Growing up in a low-income San Jose neighborhood, DCP class of 2004 alum and first-generation college graduate, Armando Cervantes, didn’t realize he could achieve anything beyond a high school education.
His journey from a wayward teenager to a second-year medical student began when Armando’s mother enrolled him at DCP after seeing his grades steadily declining.
“I didn’t consider college until going to DCP. It’s hard to image a future you’ve never been exposed to. As far as I was concerned, graduating from high school was a victory because most of the people I hung out with had dropped out. Now, [at DCP], I had everyone telling me everyday I’m going to college. After a while, you start to believe it, too.”
After struggling through DCP both academically and socially, Armando was able to raise his grades enough to be accepted into San Jose State University.
He graduated from San Jose State University with a degree in advertising and accepted an internship at a prestigious advertising agency in Long Beach. Despite his success, Armando felt unfulfilled with his work. He returned to San Jose with a goal of finding a career that excited him and would allow him to give back to the community that raised him.
His interest in medicine came after his best friend invited him to enroll in an EMT course with him. He instantly fell in love with the intricacies of the human body and knew he wanted to work in the healthcare field, but didn’t know his role.
“There are many roles in medicine that would allow me to apply my knowledge of the human body and fulfill my desire to give back. I did not know I wanted to be a physician yet, but I knew I had found the field I wanted to be in.”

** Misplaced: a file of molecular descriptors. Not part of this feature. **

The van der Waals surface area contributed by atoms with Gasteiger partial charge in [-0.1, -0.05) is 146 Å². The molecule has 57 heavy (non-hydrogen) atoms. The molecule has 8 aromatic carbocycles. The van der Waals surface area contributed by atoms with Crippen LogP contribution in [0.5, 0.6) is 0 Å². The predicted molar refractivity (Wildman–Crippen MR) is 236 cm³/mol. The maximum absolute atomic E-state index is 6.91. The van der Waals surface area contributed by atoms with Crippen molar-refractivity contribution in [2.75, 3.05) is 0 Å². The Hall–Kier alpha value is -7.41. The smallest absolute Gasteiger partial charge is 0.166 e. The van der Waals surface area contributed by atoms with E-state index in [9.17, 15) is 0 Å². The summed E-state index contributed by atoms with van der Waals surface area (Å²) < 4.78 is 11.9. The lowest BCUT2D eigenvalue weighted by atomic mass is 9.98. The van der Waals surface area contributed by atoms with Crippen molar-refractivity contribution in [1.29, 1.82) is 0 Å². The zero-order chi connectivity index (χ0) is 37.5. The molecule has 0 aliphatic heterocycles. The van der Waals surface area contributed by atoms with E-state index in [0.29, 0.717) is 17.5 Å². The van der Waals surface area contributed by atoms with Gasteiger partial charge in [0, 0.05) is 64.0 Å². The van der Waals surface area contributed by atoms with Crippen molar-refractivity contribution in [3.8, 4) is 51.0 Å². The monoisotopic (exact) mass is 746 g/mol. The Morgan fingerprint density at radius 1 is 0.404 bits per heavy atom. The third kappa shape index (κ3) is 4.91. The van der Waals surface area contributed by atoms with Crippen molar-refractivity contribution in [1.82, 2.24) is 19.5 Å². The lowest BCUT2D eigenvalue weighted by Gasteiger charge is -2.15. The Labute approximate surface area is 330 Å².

Armando decided to pursue a career as a Physician Assistant (PA) and enrolled at San Jose City College to fulfill the prerequisite for PA school. During his studies, Armando met professors whose stories of childhood poverty, personal obstacles, and drive to pursue a higher education resonated with him. “Hearing their stories of success inspired mine.”
A major deciding point to pursue medical school came after talking with a classmate, from a similar background as his, who had dreamed of being a pediatrician since a little girl, but was beginning to have doubts. “I felt bothered that she would consider anything other than becoming a doctor. I was upset that here was another missed opportunity of having a community role model, someone who would work with the underserved, a minority representation in the medical field. I was upset because I felt as though I was losing my doctor. At that moment I recognized the value of becoming a physician.”
Armando will graduate from the University of Iowa Carver College of Medicine in 2020, sixteen years after graduating DCP.
He will finish up several years of residency before returning to the Bay Area to become the first doctor from his community. Currently, only 5% of physicians in the state of California are Latino.